Alec Nevala-Lee

Thoughts on art, creativity, and the writing life.

“A message here that she was supposed to see…”

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"Looking around the courtyard..."

Note: This post is the fifty-sixth installment in my author’s commentary for The Icon Thief, covering Chapter 55. You can read the earlier installments here.)

I’m proud of the novels and stories I’ve published, but if they all have one limitation, it’s that they aren’t comfortable with the idea of a story—or even a scene—in which nothing much happens. This isn’t to say that they’re packed exclusively with action: even Eternal Empire, which probably has more straightforward action scenes than the previous two novels combined, takes a little while to ramp up. But in most respects, there’s always something happening in these books. There are plot points to cover, information to convey to the reader, characters who need to get from point A to point B. The plots are invariably complicated, and most of them were cut down considerably from their original length, which means that each page carries more than its share of story. This is entirely intentional: I like dense, layered novels, and I enjoy seeing how far I can push complexity within the bounds of the genre I’ve chosen. But it’s still an approach that limits the kinds of stories I can tell or moods I can evoke. And although I’m well aware of this, I’m still some distance away from being comfortable with scaling it down.

In the entry on Yasujirō Ozu in his Biographical Dictionary of Film, David Thomson diagnoses this tendency in a beautiful passage I’ve quoted here before:

[S]o many American films are pledged to the energy that “breaks out.” Our stories promote the hope of escape, of beginning again, of beneficial disruptions. One can see that energy—hopeful, and often damaging, but always romantic—in films as diverse as The Searchers, Citizen Kane, Mr. Smith Goes to Washington, Run of the Arrow, Rebel Without a Cause, Vertigo, Bonnie and Clyde, Greed, and The Fountainhead. No matter how such stories end, explosive energy is endorsed…Our films are spirals of wish fulfillment, pleas for envy, the hustle to get on with the pursuit of happiness.

Needless to say, that’s an impressive list of movies, and many of our best recent films—from the work of Christopher Nolan to Pixar—have been predicated on similar principles. Yet it’s often the stories that find time for silence and emptiness that linger the most in the reader’s imagination, and you’d have trouble finding a truly empty moment in any of my novels.

"There was a message here..."

Well, maybe there’s one. In Chapter 55 of The Icon Thief, after Maddy arrives in Philadelphia, she walks across the bridge and heads for the museum on foot. It’s probably the least eventful chapter in the entire novel: there’s a tiny bit of plot, as she stops into a hardware store to pick up the items she’ll need to break into Étant Donnés, but for the most part, we’re alone with Maddy and her thoughts. And I like the result a lot. It’s based closely on my own visit to the city, in which I followed a route much like the one Maddy walks here, taking notes as I went. (Although the hardware store is a fictional one, introduced after I arrived at the museum and realized how difficult breaking into the installation would actually be.) It’s one of my favorite memories from writing this novel, especially for the moment when I paused outside the museum, taking in its layout, and noticed the same curious detail that Maddy does. The museum is laid out symmetrically, with identical east and west wings, with only one anomalous element: a single glass pane, with no corresponding window on the other side, that looks into the gallery devoted to Marcel Duchamp.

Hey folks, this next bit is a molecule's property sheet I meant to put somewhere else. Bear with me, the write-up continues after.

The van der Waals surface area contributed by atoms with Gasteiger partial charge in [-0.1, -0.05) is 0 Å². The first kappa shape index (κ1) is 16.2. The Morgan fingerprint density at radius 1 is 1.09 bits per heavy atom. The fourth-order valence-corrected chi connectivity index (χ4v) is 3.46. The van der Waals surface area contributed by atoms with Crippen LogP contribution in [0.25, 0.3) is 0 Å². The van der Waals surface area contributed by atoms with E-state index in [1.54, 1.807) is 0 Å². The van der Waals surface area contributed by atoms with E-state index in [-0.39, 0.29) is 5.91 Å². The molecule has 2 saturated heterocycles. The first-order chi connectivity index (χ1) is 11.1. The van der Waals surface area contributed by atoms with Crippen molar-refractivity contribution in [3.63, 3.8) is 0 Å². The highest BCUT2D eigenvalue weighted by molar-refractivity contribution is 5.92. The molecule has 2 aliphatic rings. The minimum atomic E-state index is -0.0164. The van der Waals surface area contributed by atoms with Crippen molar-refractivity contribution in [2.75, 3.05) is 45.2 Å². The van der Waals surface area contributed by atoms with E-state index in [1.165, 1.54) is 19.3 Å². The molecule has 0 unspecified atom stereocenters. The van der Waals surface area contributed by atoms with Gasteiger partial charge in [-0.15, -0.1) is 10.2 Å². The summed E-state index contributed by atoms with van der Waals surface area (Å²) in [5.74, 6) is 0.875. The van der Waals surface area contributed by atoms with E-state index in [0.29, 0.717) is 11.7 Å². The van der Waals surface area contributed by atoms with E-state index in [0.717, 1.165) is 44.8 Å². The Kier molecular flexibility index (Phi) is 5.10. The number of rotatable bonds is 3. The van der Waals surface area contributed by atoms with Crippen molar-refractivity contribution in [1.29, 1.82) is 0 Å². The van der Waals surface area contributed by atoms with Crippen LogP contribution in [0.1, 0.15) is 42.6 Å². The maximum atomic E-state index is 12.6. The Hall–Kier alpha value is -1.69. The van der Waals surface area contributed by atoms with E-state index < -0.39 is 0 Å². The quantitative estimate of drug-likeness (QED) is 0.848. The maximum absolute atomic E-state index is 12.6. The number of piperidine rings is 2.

It’s the last really calm scene in the entire novel, as we prepare to enter its closing sequence of revelations and confrontations. Even here, though, the machinery of the plot isn’t entirely out of sight, and it’s likely that I felt justified in indulging in a quiet moment here because I knew—as does the reader—that Sharkovsky is waiting to follow Maddy into the museum as soon as she arrives. And the more I look at this chapter, the more it seems to hint at a way forward for the rest of my work. If the reader accepts the scene, it’s because the silence is charged with a form of anticipation, one that wouldn’t be there if it weren’t for the previous events of this very busy novel. Finding the right balance between activity and stillness is a narrative problem that I still haven’t cracked, for all my thoughts about craft, but for a few pages, I feel as if I got it right. At the time, of course, I wasn’t thinking in those terms: I just wanted to pause and focus on the location where the climactic action of the novel would take place, making sure that the reader, along with Maddy, noticed the window of the Marcel Duchamp gallery. We’ll be seeing that window again…

Written by nevalalee

July 12, 2013 at 9:10 am

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